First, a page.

In a Politico Magazine op-ed following the Green New Deal’s 57-0 defeat in the U.S. Senate, Ross Eisenberg, vice president of energy and resources policy at the National Association of Manufacturers, offers substantive solutions that Congress could pursue to act on climate change and help manufacturers continue to lead the way in reducing greenhouse gas emissions. Eisenberg also highlighted some of manufacturers’ environmental achievements over the past decade.
Eisenberg offers several meaningful proposals Congress can embrace, including:
- “Dramatically scale up the adoption of energy- and water-efficient products and technologies, which will almost always be the cheapest forms of reducing emissions.
- Prioritize innovation, both in the federal government and the private sector.
- Promote solutions that enable us to use all of the energy sources we have here in the U.S. cleanly and that create pathways for the deployment of new technologies like carbon capture, utilization and storage.
- Create public-private partnerships between government and manufacturers to help them further decarbonize.”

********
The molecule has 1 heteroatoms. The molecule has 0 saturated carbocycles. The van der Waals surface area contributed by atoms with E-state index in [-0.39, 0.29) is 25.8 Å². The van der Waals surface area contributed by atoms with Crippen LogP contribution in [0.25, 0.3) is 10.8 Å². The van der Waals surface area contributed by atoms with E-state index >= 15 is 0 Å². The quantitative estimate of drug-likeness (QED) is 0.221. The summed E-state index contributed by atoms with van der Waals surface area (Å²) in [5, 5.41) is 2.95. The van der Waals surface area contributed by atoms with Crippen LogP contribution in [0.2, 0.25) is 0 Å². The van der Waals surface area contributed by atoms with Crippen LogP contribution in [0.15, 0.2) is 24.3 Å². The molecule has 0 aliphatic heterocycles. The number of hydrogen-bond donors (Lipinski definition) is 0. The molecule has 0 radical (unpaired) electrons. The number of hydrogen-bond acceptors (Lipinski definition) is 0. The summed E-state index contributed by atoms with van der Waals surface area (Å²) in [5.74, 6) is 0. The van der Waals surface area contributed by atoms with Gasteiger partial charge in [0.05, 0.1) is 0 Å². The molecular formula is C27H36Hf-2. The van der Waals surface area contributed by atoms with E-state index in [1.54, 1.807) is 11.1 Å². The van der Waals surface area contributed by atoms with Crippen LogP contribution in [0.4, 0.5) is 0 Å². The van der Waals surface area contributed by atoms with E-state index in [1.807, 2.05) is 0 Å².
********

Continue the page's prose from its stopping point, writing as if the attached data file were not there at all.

Eisenberg also writes about the proactive and innovative steps manufacturers have already taken to address climate change:
“Virtually every major manufacturer now has in place a meaningful policy to reduce greenhouse gas emissions, with many extending those policies to their supply chains. Manufacturers have pioneered new strategies and technologies to reduce greenhouse gas emissions and are using them to set aggressive emissions reduction targets—and in many cases, beat them early. Over the past decade in particular, manufacturers have been leaders in driving a sea change in the way businesses address climate change and advance sustainable manufacturing in America.”
The results speak for themselves:
“The manufacturing sector has reduced its greenhouse gas emissions by 10 percent over the past decade while its value to the economy has gone up by 19 percent. Across the board, we have outpaced our competitors around the world in terms of reducing emissions.”
Unlike the climate change litigation being filed against manufacturers in states such as California and New York, the policies highlighted in Eisenberg’s op-ed are collaborative solutions that actually address our global challenge. Elected officials should embrace approaches like these rather than target manufacturers with baseless lawsuits.